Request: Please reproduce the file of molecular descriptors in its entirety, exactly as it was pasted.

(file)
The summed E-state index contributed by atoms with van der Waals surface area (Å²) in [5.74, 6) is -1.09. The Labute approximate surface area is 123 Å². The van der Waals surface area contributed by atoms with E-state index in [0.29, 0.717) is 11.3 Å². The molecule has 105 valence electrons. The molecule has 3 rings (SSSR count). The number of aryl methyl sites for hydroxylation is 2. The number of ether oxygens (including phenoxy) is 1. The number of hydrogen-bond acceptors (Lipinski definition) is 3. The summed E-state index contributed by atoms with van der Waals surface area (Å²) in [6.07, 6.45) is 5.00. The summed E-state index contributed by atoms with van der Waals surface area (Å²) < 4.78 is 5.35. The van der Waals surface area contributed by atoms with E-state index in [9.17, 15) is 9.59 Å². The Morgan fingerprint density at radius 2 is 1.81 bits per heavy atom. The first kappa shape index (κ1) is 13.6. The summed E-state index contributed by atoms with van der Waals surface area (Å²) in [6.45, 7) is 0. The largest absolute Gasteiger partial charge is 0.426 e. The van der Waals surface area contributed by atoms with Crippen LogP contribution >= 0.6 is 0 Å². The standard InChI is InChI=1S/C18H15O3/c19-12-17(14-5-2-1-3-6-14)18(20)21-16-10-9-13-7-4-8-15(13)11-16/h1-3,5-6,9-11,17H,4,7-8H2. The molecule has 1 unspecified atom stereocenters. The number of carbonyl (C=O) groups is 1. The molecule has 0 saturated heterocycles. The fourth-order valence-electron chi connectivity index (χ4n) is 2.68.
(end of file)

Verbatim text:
The summed E-state index contributed by atoms with van der Waals surface area (Å²) in [5.74, 6) is -1.09. The Labute approximate surface area is 123 Å². The van der Waals surface area contributed by atoms with E-state index in [0.29, 0.717) is 11.3 Å². The molecule has 105 valence electrons. The molecule has 3 rings (SSSR count). The number of aryl methyl sites for hydroxylation is 2. The number of ether oxygens (including phenoxy) is 1. The number of hydrogen-bond acceptors (Lipinski definition) is 3. The summed E-state index contributed by atoms with van der Waals surface area (Å²) in [6.07, 6.45) is 5.00. The summed E-state index contributed by atoms with van der Waals surface area (Å²) < 4.78 is 5.35. The van der Waals surface area contributed by atoms with E-state index in [9.17, 15) is 9.59 Å². The Morgan fingerprint density at radius 2 is 1.81 bits per heavy atom. The first kappa shape index (κ1) is 13.6. The summed E-state index contributed by atoms with van der Waals surface area (Å²) in [6.45, 7) is 0. The largest absolute Gasteiger partial charge is 0.426 e. The van der Waals surface area contributed by atoms with Crippen LogP contribution >= 0.6 is 0 Å². The standard InChI is InChI=1S/C18H15O3/c19-12-17(14-5-2-1-3-6-14)18(20)21-16-10-9-13-7-4-8-15(13)11-16/h1-3,5-6,9-11,17H,4,7-8H2. The molecule has 1 unspecified atom stereocenters. The number of carbonyl (C=O) groups is 1. The molecule has 0 saturated heterocycles. The fourth-order valence-electron chi connectivity index (χ4n) is 2.68.